Mansudae Korea

Factionalism | Failed challenges to Kim Il Sung’s leadership

During the first two decades of his leadership, Kim Il Sung had yet to fully consolidate his power at the head of the government. The two major threats to his premiership came in 1956 and 1967 at the hands of his political opponents, and later, his close allies. The first attempted failed and resulted in Kim re-firming support for his leadership among the political elite and the public at large. The second attempt allowed the Premier to secure his dominance within the Worker’s Party and consolidate his position at its head.

In the early years of the DPRK after its formation in 1948 and recovery from the Victorius Fatherland Liberation War (Korean War), the political class in Pyongyang was divided into 4 distinct groups:


Kim Il Sung led the Kapsan faction [갑산파] which consisted of veterans from the anti-japanese guerilla forces which Kim had commanded against the Japanese during their occupation of Korea in the early 20th century.


The Yan’an faction [연안파] was made up of pro-China communist politicians who had lived in exile in China. Numerous faction members had served in the Chinese military and thus cultivated a close relationshiop with Mao and his government.


The Communist faction, also known as the Domestic faction, consisted primarily of Korean communists who remained on the peninsula during the Japanese occupation, many of whom were imprisoned for the anti-occupation activities.


The Korean-Soviet faction members were ethnic Koreans who had been born or raised in the Soviet Union. Many had been members of the Red Army or worked covertly in Korea during the occupation.

In the years following the Korean War, Kim Il Sung moved to secure his authority over the Communist faction. Leading figures in the Communist movement were purged including Pak Hon Yong [박헌영], leader of the Communist Party of Korea. It was Kim Il Sung’s de-facto domination of the Workers’ Party of Korea which eventually led to his first major internal challenge, the August Faction Incident.

In 1956 the Soviet and Yan’an factions planned to move against Kim Il Sung at a plenum of the Central Committee of the Workers’ Party. Kim Il Sung was in Moscow prior to the plenum to meet with new Soviet Premier Nikita Krushchev who had recently denounced his predecessor, Josef Stalin, for employing political tactics similar to those used by Kim Il Sung. For this reason, the coup had the support of Moscow who hoped a reformist politician would take over control of the party. The Chinese also supported Kim Il Sung’s removal through their tacit support for the Yan’an faction. Upon his return to Pyongyang, Kim delayed the plenum for 6 weeks allowing for time to make back-room agreements with central committee members in order to stage a dramatic response to the plotters. Choe Chang Ik and Yun Kong Hum led the charge attacking Kim for concentrating power and creating a ‘police state’. These speeches were drowned out by supporters of the Kapsan Faction who moved to expel Yun from the party. Kim Il Sung’s response resulted in him winning the support of his peers in the Central Committee and the leaders of the failed coup were expelled from the party leadership.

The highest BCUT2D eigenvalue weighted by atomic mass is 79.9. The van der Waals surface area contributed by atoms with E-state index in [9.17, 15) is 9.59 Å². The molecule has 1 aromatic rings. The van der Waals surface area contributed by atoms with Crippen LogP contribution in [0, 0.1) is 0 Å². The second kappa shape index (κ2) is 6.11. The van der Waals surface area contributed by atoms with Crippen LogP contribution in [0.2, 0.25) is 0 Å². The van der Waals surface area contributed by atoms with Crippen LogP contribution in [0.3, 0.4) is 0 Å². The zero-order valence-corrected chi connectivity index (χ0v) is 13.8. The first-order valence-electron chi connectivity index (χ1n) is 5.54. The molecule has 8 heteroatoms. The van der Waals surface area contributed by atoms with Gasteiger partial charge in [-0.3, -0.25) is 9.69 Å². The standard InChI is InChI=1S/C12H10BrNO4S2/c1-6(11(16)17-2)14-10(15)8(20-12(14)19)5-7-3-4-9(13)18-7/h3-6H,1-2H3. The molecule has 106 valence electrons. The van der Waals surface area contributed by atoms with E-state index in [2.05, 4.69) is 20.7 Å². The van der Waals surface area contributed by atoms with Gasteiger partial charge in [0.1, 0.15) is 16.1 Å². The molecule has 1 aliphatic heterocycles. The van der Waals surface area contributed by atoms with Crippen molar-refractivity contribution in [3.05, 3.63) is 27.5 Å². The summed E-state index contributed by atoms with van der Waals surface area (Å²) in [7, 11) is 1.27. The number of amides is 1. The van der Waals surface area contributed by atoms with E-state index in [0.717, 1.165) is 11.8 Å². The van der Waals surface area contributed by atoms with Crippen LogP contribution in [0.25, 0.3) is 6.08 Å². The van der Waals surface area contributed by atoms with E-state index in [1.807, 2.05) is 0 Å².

Kim Il Sung denounced the Soviet and Chinese factions at a plenum of the Central Committee of the Workers’ Party of Korea

What followed was a political purge on a scale as yet unseen in North Korean politics in which members of the Yan’an and Soviet factions were removed from political positions. The purge went so far as to remove the nominal head of state, President Kim Tu Bong, from power in 1958. In July 1959, a by-election was held to elect deputies to the Supreme People’s Assembly after a quarter of the previous deputies had been purged.

By the end of the 1950s the Yan’an, Communist and Soviet factions had been all but eliminated and no longer commanded any real power within the party. The Kapsan faction was now the dominant party-political force within the WPK and was initially close to Kim Il Sung. However, in the aftermath of the 1966 Conference of the Workers’ Party of Korea the faction began to challenge Kim on economic reform. The faction elevated Pak Kum Chol as a potential successor to Kim Il Sung and began to exalte his words as ‘teachings’, rivalling those of Kim. Pak overstepped the mark when he began to openly criticise Kim and his policies which resulted in an official warning from the increasingly frustrated Kim Il Sung against factionalism. During a meeting with party loyalists it was agreed that the Kapsan faction should be ousted. Over 100 faction members were formally expelled from the party and many high level plotters disappeared from the public eye. The investigation that followed was headed by Kim Jong Il, son and later successor of Kim Il Sung. This was the first official party-political duty delegated to him by his father.

The Kapsan incident opened the door for Kim Il Sung to fully secure political power

While the August Faction Incident is notable for being the moment Pyongyang gained full political autonomy from the USSR and China, the Kapsan Incident is considered to be the start of the current political system in the country since there has not been a credible leadership challenge against the Supreme Leader of the DPRK since 1967.

Benjamin Weston

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